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Hype. It’s something that comes with the territory when you’re a young, talented golfer.

Thanks to social media, we routinely see youngsters paraded as the next big thing and, undoubtedly, that can be a daunting prospect.

Take Charlie Woods, for example. Search the 13-year-old’s name on Twitter, and you’ll be met with videos comparing his swing to the best players in the world, clips of his father watching him on the driving range, and fans trying to find odds on him to win major championships. For someone so young, that must be a big weight on your shoulders, no matter who your dad might be.

For 16-year-old Connor Graham and 19-year-old Gregor, hype is something they’ve dealt with since picking up a golf club from an early age. Although it might not be the same as a 15-time major champion’s son, the excitement around them in Scotland is palpable.

Whenever the boys from Blairgowrie play with someone new, the reaction is the same.

Comments that range from, ‘You’re quite the player, aren’t you?’ to being described as the ‘next Rory,’ not many days pass without their futures in the game being talked about positively.

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Sitting in their home club’s junior lounge, the pair are away from the club’s membership, all of whom certainly know about their success. While they like being at the golf course, taking a seat in the clubhouse invariably means members asking about their most recent successes and their next moves in the sport.

It’s understandable, too. They were both scratch golfers before their 14th birthdays, and now play to handicaps of around plus-five. That standard of play has led to them representing Scotland at senior level in the same team, and for Connor to first represent Great Britain and Ireland as a 14-year-old.

Connor And Gregor Graham 1

Photography: Dexter McKeating

“It’s difficult sometimes, you want to try and live up to people’s expectations of you,” Connor explains.

“You know what people expect you to do. But it’s really good knowing you’re a good player. It’s fun knowing that people expect you to play well. If people are being complimentary about you, it means that you’re doing something right, so I actually enjoy that.”

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As Connor’s older brother, Gregor adds, it can sometimes be tough to block out the noise and let the clubs do the talking.

“There are times when you play well and people get excited but you need to try and go back to the baseline.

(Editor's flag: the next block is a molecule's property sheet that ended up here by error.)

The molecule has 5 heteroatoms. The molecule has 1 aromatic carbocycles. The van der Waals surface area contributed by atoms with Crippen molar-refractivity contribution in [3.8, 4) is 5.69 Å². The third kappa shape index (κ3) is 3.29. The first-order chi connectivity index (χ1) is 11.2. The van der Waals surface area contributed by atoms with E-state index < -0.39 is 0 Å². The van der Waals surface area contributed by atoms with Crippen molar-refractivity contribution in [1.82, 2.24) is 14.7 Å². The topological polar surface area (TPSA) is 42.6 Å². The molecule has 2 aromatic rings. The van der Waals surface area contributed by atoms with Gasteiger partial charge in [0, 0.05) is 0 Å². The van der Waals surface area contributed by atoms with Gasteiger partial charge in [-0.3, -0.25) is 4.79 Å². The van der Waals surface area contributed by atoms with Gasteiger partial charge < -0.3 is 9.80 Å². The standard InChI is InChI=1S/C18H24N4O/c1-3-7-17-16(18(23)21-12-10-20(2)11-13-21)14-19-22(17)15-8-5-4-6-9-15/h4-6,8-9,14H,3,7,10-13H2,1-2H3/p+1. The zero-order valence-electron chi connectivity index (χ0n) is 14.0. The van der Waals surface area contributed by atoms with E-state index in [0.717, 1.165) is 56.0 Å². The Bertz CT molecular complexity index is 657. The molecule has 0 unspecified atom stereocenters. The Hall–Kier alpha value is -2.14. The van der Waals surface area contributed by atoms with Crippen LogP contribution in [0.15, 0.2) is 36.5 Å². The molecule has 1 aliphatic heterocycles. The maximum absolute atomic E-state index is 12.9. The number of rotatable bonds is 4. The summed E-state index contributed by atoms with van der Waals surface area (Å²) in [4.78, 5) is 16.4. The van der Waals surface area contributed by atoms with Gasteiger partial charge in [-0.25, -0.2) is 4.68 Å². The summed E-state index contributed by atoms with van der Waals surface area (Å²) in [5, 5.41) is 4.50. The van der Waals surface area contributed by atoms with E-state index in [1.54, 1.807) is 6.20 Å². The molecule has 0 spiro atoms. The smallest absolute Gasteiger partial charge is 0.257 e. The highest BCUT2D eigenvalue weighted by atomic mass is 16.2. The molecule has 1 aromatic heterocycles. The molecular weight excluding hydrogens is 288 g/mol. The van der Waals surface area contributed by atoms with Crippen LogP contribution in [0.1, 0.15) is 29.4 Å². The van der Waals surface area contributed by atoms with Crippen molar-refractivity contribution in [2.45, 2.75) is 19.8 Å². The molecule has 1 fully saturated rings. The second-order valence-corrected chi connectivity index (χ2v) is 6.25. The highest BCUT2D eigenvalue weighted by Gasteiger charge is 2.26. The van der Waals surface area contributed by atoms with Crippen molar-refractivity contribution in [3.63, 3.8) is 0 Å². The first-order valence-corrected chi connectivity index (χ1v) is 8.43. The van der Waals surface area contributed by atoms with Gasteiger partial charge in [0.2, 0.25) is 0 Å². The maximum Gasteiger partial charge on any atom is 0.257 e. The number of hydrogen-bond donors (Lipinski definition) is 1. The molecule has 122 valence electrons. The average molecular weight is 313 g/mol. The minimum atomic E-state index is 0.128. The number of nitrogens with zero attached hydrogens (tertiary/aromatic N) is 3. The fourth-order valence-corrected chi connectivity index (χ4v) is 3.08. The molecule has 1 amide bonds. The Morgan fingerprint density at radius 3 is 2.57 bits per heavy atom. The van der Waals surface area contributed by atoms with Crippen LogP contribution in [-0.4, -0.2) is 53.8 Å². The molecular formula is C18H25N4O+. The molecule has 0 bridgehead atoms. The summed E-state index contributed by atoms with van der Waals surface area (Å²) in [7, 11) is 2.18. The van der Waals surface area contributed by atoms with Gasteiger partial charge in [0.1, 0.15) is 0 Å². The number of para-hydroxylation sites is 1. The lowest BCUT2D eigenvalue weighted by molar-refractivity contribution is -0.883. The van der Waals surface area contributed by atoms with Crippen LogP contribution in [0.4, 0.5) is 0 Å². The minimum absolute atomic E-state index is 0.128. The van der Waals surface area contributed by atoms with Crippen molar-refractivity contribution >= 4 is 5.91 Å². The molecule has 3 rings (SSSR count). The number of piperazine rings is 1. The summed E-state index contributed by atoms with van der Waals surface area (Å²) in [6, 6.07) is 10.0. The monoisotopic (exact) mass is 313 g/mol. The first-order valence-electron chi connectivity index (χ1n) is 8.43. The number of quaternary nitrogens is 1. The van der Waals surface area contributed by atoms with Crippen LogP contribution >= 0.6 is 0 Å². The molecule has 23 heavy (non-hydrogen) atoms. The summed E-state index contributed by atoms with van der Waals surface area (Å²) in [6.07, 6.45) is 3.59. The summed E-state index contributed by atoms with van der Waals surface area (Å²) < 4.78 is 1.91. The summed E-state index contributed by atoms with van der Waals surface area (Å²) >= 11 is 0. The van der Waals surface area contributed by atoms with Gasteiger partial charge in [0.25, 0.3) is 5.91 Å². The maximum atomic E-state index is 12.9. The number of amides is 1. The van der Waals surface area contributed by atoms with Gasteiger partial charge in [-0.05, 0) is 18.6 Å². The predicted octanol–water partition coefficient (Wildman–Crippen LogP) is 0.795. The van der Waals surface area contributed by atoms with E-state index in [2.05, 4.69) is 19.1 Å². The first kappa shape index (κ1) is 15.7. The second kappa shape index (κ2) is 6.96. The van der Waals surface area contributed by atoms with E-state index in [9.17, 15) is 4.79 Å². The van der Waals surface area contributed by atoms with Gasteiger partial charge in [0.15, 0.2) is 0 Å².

“If you’re working on something, you just need to stick at it and try not to focus on what people are saying. It’s better just to focus on the golf, really.

“That kind of stuff is just going to take care of itself if you play well.”

Those who might get carried away about the brother’s prospects can be forgiven, however, due to their performances out on the course.

Gregor And Connor Graham 2

While others might be bullish about these achievements, Connor and Gregor, to their credit, are keeping their feet firmly on the ground.

“I’ve had a busy season,” Connor says, with modesty that most others wouldn’t possess.

“I had a few good results at the start of the year. The Lytham Trophy, the St Andrews Links Trophy (a nine-under-par total had him in the top-10).

“Competing with the men, it’s really good. You get that experience of playing against the best amateurs in Europe on such high quality golf courses as well.

“At Lytham, you have to be so accurate off the tee. Everywhere you look, there’s a bunker, so if you’re not straight off the tee, you’ll struggle a bit but, thankfully, I played pretty well.”

Connor Graham Portrait

While his brother has been excelling on the international stage, Gregor’s 2022 hasn’t been so smooth. The start of the year was spent recovering from an Achilles tendon injury, which led to him returning home from the USA where he was on a college golf scholarship.

“That was frustrating,” he admits. “I came home in December and I was feeling really good but it was kind of the second week I went out there that it happened. I was playing one week and then off the next and, to be honest, I was making it worse as I kept playing.

“It was pretty difficult being away from home and being injured at the same time. When you’re injured, you’re kind of just watching everyone play and you’re forced to sit and do nothing. You just want to get up and play. I’ve appreciated being able to get up and play and being injury-free. It’s such a big thing.

“I’m back to full health now and it’s been good to get out and play some events in the last couple of months. I’ve been out on the Tartan Pro Tour, which has been great. I’m mostly just trying to get ready for next year.”

Gregor Graham Portrait

Out on the club’s practice area, there’s a quiet confidence about the pair. It’s not arrogance, but the brothers know they have a gift for the game. Members take notice when the pair practice beside them, and can sometimes be distracted from their own game by the brothers.

Not that it bothers Connor or Gregor. Any shot you ask them to hit, they can hit it, and it’s not long before things get competitive between them. The practice ground, they say, is their favourite place to be, and it helps when you have a buddy who can match your skills.